The problem with this approach is the person asking still has no clue what you do want.
In order to know who you are, you have to identify yourself: this is who I am, and this is what I want.
Make another list. This list contains all the things you want, all of your desires, all of those hot and chargy things you’ve always wanted to do. As you list them, you may notice your judgmental, egoic voice whispering or screaming, “Don’t go there!”
Have a breath, continue to make your list, and then prioritize the list. Then, and you knew this was coming, start doing things on the list.
3. Have your emotions
Emotions are important — all of them! But what will likely pop into your head is the good list / bad list concept. Some emotions are good, many of them are bad and never to be expressed.
Think about expressing anger. Most people stuff their anger. People are sick, people are sore, people are sad, and much of it has to do with repressed anger.
List time again. Go ahead, just this once. Make two columns, and title I Good Emotions, and the other Bad Emotions.
Go for it. Make your lists. Now, put a circle around the emotions you know you have, but seldom, or never express.
Construct a plan to begin having your emotions. While this might be difficult, let me remind you that “have your emotions” does not mean judge, then suppress your emotions. Have means have.
4. Belly rub time
Here’s the Bodywork part.
The belly area is full of trapped emotions. It’s also filled with your guts, ironically. You can’t be gutsy if you block yourself.
Now, this is not particularly an easy area to work with, because you can’t just push on it. So, for now, consider getting someone to simply make circles on your belly.
Have the person rub massage oil on your belly from below your ribs down to your navel. Then, have the person press downward, comfortably for you, and circle your belly in a clockwise direction. Or pick a spot in the middle of the upper belly, and then circle outward in a spiral, in a clockwise direction, until I reach the circle I defined above.
5. Push your limits
Back to the list that you made in the second point. I suggested you start implementing some things on that list. Now, let’s push it a bit.
Most people imagine dire things as a result of asking for something. In fact, most people refuse to ask for anything they really want, or if they do ask they do it indirectly. “Boy, it would be really nice to get a massage someday.” Indirect.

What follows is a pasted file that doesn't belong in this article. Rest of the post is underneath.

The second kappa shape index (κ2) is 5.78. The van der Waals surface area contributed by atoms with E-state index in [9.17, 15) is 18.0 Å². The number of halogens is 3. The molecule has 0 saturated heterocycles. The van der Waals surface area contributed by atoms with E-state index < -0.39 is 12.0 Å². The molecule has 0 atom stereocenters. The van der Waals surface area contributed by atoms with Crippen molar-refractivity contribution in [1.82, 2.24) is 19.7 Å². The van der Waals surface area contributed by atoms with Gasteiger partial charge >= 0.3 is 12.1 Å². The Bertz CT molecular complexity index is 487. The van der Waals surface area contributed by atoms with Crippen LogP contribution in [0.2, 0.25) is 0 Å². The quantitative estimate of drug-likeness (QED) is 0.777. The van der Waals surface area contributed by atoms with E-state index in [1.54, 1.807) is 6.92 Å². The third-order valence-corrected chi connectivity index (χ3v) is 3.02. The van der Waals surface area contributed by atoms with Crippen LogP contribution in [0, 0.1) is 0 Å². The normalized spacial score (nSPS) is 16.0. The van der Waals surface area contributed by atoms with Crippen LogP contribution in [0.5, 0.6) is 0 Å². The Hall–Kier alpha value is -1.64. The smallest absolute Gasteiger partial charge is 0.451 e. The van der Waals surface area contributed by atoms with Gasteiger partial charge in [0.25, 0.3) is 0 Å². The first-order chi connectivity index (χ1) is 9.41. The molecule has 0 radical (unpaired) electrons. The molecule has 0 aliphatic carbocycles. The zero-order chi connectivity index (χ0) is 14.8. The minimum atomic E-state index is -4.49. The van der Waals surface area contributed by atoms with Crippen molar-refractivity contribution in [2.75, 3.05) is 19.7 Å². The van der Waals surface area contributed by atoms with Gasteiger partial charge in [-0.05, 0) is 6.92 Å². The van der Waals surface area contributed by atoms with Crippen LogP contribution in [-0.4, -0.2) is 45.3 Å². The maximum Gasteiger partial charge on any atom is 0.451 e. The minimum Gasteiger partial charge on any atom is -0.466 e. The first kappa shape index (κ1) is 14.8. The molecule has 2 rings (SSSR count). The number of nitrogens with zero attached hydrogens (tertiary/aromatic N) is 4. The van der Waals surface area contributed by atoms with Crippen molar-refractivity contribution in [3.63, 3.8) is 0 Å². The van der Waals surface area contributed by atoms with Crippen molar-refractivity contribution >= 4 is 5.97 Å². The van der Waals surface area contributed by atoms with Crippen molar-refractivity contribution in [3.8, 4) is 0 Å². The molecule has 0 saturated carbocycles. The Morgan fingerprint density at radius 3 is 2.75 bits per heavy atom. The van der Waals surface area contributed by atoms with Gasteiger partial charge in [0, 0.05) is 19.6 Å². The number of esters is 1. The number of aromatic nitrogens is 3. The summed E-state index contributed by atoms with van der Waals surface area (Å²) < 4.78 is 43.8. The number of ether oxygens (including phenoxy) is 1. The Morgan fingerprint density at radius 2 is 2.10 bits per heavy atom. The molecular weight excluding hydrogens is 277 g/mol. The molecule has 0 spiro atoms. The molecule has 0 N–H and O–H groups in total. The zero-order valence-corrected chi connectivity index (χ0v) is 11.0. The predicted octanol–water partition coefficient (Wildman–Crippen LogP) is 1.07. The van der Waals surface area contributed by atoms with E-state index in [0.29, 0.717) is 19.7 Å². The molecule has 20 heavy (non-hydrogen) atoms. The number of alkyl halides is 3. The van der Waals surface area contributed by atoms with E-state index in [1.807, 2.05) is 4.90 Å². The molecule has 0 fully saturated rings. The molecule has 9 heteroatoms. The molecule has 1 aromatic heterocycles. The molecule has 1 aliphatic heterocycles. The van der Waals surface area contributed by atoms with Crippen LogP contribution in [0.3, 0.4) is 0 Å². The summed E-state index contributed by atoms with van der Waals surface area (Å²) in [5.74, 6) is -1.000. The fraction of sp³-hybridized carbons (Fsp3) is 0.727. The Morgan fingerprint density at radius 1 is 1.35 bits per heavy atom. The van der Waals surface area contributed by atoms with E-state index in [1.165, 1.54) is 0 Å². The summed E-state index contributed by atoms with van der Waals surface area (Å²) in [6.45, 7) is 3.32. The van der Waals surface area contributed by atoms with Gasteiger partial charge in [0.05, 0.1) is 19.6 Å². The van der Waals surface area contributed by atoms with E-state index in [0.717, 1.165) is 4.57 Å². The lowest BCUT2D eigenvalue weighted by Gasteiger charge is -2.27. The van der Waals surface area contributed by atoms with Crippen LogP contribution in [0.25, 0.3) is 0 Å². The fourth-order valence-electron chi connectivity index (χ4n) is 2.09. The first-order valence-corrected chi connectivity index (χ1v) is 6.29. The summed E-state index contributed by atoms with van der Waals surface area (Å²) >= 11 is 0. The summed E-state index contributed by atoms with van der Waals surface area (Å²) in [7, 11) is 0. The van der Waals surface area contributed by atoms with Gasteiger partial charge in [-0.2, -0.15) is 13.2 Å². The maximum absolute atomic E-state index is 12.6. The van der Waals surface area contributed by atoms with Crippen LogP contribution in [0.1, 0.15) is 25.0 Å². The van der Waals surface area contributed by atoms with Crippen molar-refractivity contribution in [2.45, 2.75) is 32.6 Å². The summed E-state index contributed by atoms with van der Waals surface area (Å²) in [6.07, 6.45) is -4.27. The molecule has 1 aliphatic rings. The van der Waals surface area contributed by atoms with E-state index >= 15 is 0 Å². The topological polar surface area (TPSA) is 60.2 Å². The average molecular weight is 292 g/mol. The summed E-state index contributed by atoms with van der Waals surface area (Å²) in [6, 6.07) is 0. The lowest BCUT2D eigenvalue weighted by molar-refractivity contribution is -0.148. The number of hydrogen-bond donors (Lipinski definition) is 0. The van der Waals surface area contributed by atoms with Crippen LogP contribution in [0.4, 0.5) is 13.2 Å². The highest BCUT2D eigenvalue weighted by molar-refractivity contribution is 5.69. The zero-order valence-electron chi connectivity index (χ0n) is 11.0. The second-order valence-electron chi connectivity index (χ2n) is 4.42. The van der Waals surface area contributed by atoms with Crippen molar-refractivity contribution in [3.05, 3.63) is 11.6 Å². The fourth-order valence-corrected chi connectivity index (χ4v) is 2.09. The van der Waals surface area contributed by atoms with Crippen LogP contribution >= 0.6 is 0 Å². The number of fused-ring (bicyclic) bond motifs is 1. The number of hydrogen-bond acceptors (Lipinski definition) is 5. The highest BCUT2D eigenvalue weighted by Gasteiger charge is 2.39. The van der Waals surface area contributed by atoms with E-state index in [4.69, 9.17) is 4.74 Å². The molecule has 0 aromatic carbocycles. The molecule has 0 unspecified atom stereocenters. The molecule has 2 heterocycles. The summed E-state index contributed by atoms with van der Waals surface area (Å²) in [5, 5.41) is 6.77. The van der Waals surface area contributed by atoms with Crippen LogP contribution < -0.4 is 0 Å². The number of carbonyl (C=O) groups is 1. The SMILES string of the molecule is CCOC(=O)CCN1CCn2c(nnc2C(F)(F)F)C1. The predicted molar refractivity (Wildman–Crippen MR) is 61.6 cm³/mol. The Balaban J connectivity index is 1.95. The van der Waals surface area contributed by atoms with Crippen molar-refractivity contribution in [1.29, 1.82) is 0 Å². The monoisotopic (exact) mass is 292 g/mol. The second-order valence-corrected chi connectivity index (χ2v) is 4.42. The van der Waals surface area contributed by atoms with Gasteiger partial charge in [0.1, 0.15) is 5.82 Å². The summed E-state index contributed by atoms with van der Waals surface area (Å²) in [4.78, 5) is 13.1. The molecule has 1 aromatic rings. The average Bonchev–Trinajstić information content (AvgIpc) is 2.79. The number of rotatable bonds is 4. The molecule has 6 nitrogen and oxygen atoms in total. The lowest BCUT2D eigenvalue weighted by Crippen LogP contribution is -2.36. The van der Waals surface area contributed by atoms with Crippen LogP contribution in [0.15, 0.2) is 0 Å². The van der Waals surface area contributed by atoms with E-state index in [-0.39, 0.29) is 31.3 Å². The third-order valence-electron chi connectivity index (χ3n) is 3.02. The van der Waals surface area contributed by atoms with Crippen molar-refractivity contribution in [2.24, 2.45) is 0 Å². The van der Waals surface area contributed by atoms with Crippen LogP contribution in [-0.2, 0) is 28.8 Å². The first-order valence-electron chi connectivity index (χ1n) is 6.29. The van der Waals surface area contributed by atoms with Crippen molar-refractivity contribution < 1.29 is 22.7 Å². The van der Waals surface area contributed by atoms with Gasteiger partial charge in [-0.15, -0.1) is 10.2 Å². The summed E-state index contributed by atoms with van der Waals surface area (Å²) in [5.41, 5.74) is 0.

This indirection, or not asking happens for two reasons.
- Many people have horrible, imaginary outcomes tripping around in their heads — they ask, and are totally rejected. Or, and this is actually the less common problem,
- they have asked in the past and were rejected.
Doesn’t matter. The time has come to explore who you are, what you want, and how you are going to live out your life, moment by moment, from this moment on.
Self responsibility means asking. If all you are hearing is “no,” you are definitely asking the wrong people. Maybe it’s time to hang around with a whole new crowd.
As I think about my relationship with Darbella, I recognize that “yes” happens about 95% of the time — perhaps higher. Why, oh why would I want to be in relationship with someone who only said “no?”
If this describes your relationship to your nearest and dearest, time to drop them off at the “Used People Lot.”
Then, look around. Find someone, or several someones, and ask for something that you’ve always wanted but have been afraid to ask for. Make this a day by day project for the rest of your life.
6. Be honest
I’m responsible for me! How exciting!
Self acceptance requires self responsible speech.
The only authentic pronoun is “I.” “I am making myself sad,” is true. The only one making you anything is you.
From this point on, own your emotions, your wants, your needs, your passions. Use “I” language with everyone you speak to. No blaming, no accusing, no looking to make trouble.
Be honest about who you are, what turns your crank, and what’s going on for you.